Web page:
[FFmpeg-user] Meaning of ffprobe output

Carl Eugen Hoyos ceffmpeg at gmail.com
Sat Feb 2 03:18:45 EET 2019

2019-02-02 0:43 GMT+01:00, Ulf Zibis <Ulf.Zibis at gmx.de>:
> Am 01.02.19 um 23:25 schrieb Carl Eugen Hoyos:
>> 2019-02-01 23:14 GMT+01:00, Ulf Zibis <Ulf.Zibis at gmx.de>:
>>> So now I understand (hopefully). My main interest was is to know,
>>> if my video is _encoded_ interlaced or not, and I still don't know it :-(
>> Debugging mpegvideo.c shows the video is encoded interlaced.
>> (Which was practically certain as the encoder couldn't know that
>> your content is progressive.)
> Do I understand right, that there is no way by ffprobe or some other
> option to know, if a video is _encoded_ interlaced or not?

I suspect there is but I may be wrong.
(It is not really helpful because users use it to decide if they
should de-interlace or not which is a bad idea.)

> You may remember my question and your answer:
> Am 15.01.19 um 12:54 schrieb Carl Eugen Hoyos:
>>> Which is the de-interlacing method, libx264 uses by default?
>> x264 is an encoder and knows nothing about de-interlacing,
>> it does not de-interlace.
> I meant, if libx264 does a re-encoding from interlaced
> encoding to progressive encoding?

libx264 does not encode "from interlaced encoding"
because it cannot know if the source was encoded
interlaced or progressive.

Please try to understand that we are only discussing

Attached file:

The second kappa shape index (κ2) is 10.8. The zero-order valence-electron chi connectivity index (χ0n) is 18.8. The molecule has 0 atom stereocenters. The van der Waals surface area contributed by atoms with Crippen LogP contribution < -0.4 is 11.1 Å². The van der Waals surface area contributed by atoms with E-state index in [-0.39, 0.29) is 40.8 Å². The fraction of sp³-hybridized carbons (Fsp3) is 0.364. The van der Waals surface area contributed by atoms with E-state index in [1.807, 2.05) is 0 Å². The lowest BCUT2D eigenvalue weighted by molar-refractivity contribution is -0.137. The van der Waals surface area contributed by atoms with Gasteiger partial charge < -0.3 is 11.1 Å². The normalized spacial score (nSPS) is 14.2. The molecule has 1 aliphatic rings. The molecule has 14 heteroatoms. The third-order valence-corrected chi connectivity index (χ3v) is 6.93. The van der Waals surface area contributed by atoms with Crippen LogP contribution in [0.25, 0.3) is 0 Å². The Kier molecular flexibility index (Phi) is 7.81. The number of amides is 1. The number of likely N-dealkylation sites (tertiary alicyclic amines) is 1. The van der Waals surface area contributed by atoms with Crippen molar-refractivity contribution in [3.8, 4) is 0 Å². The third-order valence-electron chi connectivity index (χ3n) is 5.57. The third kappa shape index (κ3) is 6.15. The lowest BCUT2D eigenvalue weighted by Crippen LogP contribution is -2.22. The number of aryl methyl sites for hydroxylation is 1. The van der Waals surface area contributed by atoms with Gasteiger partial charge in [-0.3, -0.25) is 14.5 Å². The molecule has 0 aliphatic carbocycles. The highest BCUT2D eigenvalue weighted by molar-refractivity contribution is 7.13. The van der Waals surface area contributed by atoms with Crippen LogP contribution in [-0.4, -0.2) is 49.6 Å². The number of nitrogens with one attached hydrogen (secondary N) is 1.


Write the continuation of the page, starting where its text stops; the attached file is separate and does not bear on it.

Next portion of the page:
digital video here, and that all decoders only provide
frames (not fields) and all encoders expect frames
(not fields) - although all frames consist of two fields.
You can ask some encoders to encode the frames
in interlaced or progressive mode.

> That would mean, if I have an interlaced encoded vob
> stream I get a progressive encoded mp4 stream and
> the advantage of a better visual result of an interlacing
> display is lost with libx264. Am I right?

There is no "interlacing display", in our context this does
not exist (anymore).
libx264 does support interlaced encoding (but not field
encoding because it does not help encoding efficiency).

Apart from that, it does severely hurt compressibility
if you don't set interlaced encoding for interlaced content.
(But the sample video you provided is not interlaced, it
is difficult to encode because of its abysmal quality.)

>>> If it is encoded interlaced, I can understand, that only a pair of
>>> lines can be cropped.
>> This is wrong, the output of the decoder is not different depending
>> on the used encoding method.
> So what is the technical reason, that I can't crop a single line for
> further processing?

This is a property (or a bug) of yuv420p and our crop filter
and not related to interlacing.

This is apart from the fact that the h.264 standard requires even
resolutions iirc.

Carl Eugen

PS: The hevc and the j2k decoder sometimes provide "fields"
(instead of frames) but this is completely unrelated: Because the
standards (luckily) do not support interlaced encoding, some
smart asses decided to send the two fields of an interlaced
frame as independent frames to the encoders and expect the
playback systems to reconstruct the original video.
This does not work with FFmpeg (out of the box).

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